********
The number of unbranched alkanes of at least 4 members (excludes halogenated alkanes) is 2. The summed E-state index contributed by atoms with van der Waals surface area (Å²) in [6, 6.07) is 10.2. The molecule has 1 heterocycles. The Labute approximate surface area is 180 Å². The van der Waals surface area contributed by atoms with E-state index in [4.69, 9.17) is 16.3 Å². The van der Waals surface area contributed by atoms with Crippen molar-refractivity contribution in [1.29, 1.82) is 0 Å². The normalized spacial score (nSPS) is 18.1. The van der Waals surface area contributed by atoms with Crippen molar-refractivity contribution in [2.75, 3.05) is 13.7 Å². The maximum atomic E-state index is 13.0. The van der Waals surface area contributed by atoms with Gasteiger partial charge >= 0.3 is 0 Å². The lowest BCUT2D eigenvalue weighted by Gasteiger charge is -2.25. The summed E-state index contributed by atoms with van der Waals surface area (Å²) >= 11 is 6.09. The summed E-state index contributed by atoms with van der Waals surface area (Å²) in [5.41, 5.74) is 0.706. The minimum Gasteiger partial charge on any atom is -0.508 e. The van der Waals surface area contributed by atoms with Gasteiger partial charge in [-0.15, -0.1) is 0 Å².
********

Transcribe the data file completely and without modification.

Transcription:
The number of unbranched alkanes of at least 4 members (excludes halogenated alkanes) is 2. The summed E-state index contributed by atoms with van der Waals surface area (Å²) in [6, 6.07) is 10.2. The molecule has 1 heterocycles. The Labute approximate surface area is 180 Å². The van der Waals surface area contributed by atoms with E-state index in [4.69, 9.17) is 16.3 Å². The van der Waals surface area contributed by atoms with Crippen molar-refractivity contribution in [1.29, 1.82) is 0 Å². The normalized spacial score (nSPS) is 18.1. The van der Waals surface area contributed by atoms with Crippen molar-refractivity contribution in [2.75, 3.05) is 13.7 Å². The maximum atomic E-state index is 13.0. The van der Waals surface area contributed by atoms with Gasteiger partial charge >= 0.3 is 0 Å². The lowest BCUT2D eigenvalue weighted by Gasteiger charge is -2.25. The summed E-state index contributed by atoms with van der Waals surface area (Å²) >= 11 is 6.09. The summed E-state index contributed by atoms with van der Waals surface area (Å²) in [5.41, 5.74) is 0.706. The minimum Gasteiger partial charge on any atom is -0.508 e. The van der Waals surface area contributed by atoms with Gasteiger partial charge in [-0.15, -0.1) is 0 Å².